21 March 2010

Open Source's (Not-so-)Secret Sauce: Modularity

Why does open source succeed? Apart, that is, from the fact that it is created by huge numbers of amazingly clever and generous people? Or, put another way, what is a key ingredient that must be present for the open source methodology to be applicable to other spheres?


If the stuff to hand isn't modular, you can't really share, because your stuff isn't compatible with other people's stuff. If it isn't modular, you can't share out tasks and scale. If you can't share out tasks, you can't have people working independently, at their own pace and in their own way, which means the project isn't really open. If it isn't modular, you can't swap in some new elements while leaving everything else untouched, which means no "release early, release often", no experimentation, no rapid evolution. Modularity is indispensable.

I think that's why open source hardware has singularly failed to take off. It's difficult to make bunches of atoms modular in the way that bunches of bits are (at least until we have general 3D printers, in which case we're done...)

But could there be a way of introducing that modularity at a higher level so as to enjoy the benefits outlined above? I do believe there is, and with hindsight, it was pretty obvious (er, so why didn't I think of it?). It's called OpenStructures:

The OS (OpenStructures) project explores the possibility of a modular construction model where everyone designs for everyone on the basis of one shared geometrical grid. It initiates a kind of collaborative Meccano to which everybody can contribute parts, components and structures.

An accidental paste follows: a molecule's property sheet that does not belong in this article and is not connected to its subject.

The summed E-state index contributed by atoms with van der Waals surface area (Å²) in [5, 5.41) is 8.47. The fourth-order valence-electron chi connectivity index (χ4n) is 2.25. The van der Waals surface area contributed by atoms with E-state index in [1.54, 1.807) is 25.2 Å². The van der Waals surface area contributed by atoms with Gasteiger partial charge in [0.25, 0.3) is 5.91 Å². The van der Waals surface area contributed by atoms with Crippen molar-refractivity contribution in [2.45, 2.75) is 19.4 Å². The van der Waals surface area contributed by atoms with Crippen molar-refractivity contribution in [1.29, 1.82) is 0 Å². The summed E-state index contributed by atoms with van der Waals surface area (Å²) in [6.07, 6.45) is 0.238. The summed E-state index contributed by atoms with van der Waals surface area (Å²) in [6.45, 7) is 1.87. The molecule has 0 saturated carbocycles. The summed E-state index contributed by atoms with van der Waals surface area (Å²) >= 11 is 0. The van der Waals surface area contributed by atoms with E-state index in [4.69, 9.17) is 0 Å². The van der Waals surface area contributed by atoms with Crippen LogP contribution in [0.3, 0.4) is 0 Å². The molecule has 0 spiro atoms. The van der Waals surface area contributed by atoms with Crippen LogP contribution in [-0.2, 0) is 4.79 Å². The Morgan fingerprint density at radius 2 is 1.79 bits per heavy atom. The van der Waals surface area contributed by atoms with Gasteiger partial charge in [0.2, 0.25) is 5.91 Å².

As you can see, the clever people behind this project have the magic word "modular" in there. Specifically, they have devised a very simple grid system that ensures that things fit together, even when they're made by different people at different times and for different purposes. Significantly, the grid is based on binary multiples and subdivisions:

If you choose to apply the OS grid for the dimensions of a part, at least one of the measurements of this part (length, wideness and thickness or height) should correspond to either 0,125cm / 0,25cm / 0,5cm / 1cm / 2cm and multiples of 2cm in order to be compatible with other parts. (see part examples)

What's really impressive about this project is not just this insight into the modularity of elements, but the completeness of the vision that results. For example, there is an explicit hierarchy of elements, starting from OS Parts, which combine to form OS Components, from which are made OS Structures, and finally OS Superstructures.

It's an amazing vision, and I think it could have a major impact on the world of open source hardware, at least of this particular construction-set type. If you want to see some of the exciting objects that have already been created, don't miss the fab photos on the project's blog. (Via @opensourcerer.)

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PV said...

As far as I know, the Arduino is supposed to be open-source hardware and it has been selling like hotcakes (from the original seller, despite the fact that there are free online DIY manuals that could potentially spawn competitors).
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Glyn Moody said...

@PV: yes, I know Arduino has been selling well...and yet.

I can't see any real modularity there - just lots of really cool projects that draw on common ideas, common code and commons standards.

That's not to criticise them: they're clearly doing a great job, users love them etc. But I don't feel they are fully modular in the way that this new project is. That's why I think the latter is so important.

guy said...

Oddly enough one of the few lasting results that emerged from Charles Babbage's (mostly failed) attempts to build his difference engines was the standardization of parts produced by his engineers (Clement and Whitworth).

Another echo of how Babbage was a pioneer but not quite in the way he intended. He suffered almost all the same problems as his modern counterparts: specification problems, feature creep, project management problems, funding problems etc.

Doron Swade's (http://www.computerhistory.org/staff/Doron,Swade/) books on Babbage are well worth a look.

Glyn Moody said...

@guy: interesting - thanks for that